It later emerged that Shane, his wife Annemarie and chef Shauna Stockwell were veterans of Sydney high-end dining venues, with notches in their various hospitable belts that include Testsuya's, MG Garage and Pier, then later in this region north east Victorian area with Michael Ryan, pre Provenance, at Range.


As we settled in I breathed a deep sigh of relief. The menu selection was admirably small, concise and dotted with local produce; likewise, the wine list. Respect.


The dishes had classical leanings. I found it tough to make a decision on which to choose. An entree of rabbit and duck rillettes with peach chutney, beckoned. Oysters shucked to order with a Japanese dressing or zucchini flowers wistfully called to me.


Main courses featured the safe option of steak frites, but also skate, gnocchi and poussin. A side salad of figs, rocket, local walnuts and blue cheese sounded like an ideal lunch dish, the potatoes sounded heavenly too, but we chose the comforting seasonal vegetable dish of wilted spinach with kaiserfleisch more




Reviewed by Tricia Welsh, who was hosted by North East Victoria Tourism.


September 25, 2010


A COUNTRY pub is a country pub, you might think - but then there's The Stanley.

The 1854-built public house has been quenching many a thirst since it was licensed in 1857. It's still the heart and soul of the small community but since Shane and Annemarie Harris took it over in April 2008, it's been attracting a wider circle as it gains a reputation as a gastro-pub.

We enter via the public bar with its dart board and are shown a table beside a welcoming open fire.


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With new chef and old friend Shauna Stockwell in the kitchen, the menu maintains its classic French bistro fare with a contemporary feel.

I plump for the seared scallops on fennel veloute with dill puree ($19) - a deliciously sweet blend of flavours. My husband chooses the goat's curd with witlof and warm local olives ($17) - a lovely stack of salad leaves spiced with the tang of the goat's curd.

Again I go seafood, with sweet Suzuki mulloway with cavalo nero and Kaiserfleisch ($32) while my husband opts for the Rutherglen lamb with cauliflower and chickpeas ($33), which he declares fantastic. We can't go past a Stanley apple tarte tatin ($15) to share local Gundowring ice-cream ($4) from the Kiewa Valley.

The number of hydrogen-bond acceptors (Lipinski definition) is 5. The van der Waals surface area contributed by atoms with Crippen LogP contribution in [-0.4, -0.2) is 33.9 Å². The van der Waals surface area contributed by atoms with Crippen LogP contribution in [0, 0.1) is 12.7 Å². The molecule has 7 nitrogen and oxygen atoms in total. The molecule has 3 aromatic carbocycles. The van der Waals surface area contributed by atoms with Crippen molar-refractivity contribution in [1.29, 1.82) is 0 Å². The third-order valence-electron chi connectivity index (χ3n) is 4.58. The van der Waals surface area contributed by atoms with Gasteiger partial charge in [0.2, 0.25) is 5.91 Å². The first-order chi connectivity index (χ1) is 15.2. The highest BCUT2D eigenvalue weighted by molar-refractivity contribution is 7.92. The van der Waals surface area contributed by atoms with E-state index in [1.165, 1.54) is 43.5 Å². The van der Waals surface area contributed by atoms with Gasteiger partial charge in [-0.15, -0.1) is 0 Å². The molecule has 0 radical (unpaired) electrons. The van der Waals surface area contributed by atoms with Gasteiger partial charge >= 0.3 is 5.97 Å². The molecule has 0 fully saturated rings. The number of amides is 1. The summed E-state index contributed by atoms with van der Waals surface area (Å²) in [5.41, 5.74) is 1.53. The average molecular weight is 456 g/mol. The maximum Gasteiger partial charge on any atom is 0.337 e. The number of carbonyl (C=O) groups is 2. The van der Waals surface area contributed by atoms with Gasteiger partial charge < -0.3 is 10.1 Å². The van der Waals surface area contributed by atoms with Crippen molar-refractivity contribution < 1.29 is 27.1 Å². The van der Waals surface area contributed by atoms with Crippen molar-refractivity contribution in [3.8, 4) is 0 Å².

It's an amazing wine list for this neck of the woods. Local wines get a good run, such as Ringer Reef Sparkling Merlot ($48) from Porepunkah, alongside a Billecart-Salmon Brut Reserve ($150) from Champagne and a Giaconda Shiraz ($130) from Beechworth, which outshines a Domaine du Cayron Gigondas ($120) from the Rhone.




Email 7th November 2010


Hi Shane and Annemarie,

Karina and I would just like to thank you both for a wonderful lunch at our favourite pub.

To be honest with you the last time we ventured up the meals seemed a little different to what we came to love at The Stanley. We would like to report to you both though that your new chef is fantastic and the service is still of high quality. The meals today were probably two of the best we’ve both experienced.

Look forward to seeing you both again before Christmas.



Kind Regards

Dan Bonnitcha





The Age Good Food Guide 2011



Locals gather in the central bar for Beechworth-brewed red ale, a game of darts and a ripper fish 'n' chips. A choice of Pacific or Sydney rock oysters are correctly shucked to order, revelling in their own briny seawater. An entree of seared, plump scallops, nestled on a bed of delicate green lentils and shrouded in coriander foam, reveals the chef's ambition. It's slightly incongruous in such a utilitarian space, but somehow works. Three tastes of quail might start proceedings, the delicate bird poached, roasted and confit. A choice of four or five mains might include gelatinous pork belly teamed with mustard, walnuts and caramelised Stanley apple, or an aged Hopkins River strip loin steak plated prettily with roasted baby vegetables and a round of velvety potato fondant. Owners Shane and Annemarie Harris understand truly hospitable service, which is welcome, as pacing is laid-back to say the least. Between courses, you can purchase some locally grown Stanley saffron, or enjoy the exotic spice added to a subtly poached pear for dessert.




Herald Sun Tuesday, April 13, 2010  - 37 out of 50

Stephen Downes - Restaurant Review

Few country hotels can match the Stanley Pub’s grub

Pub with no peer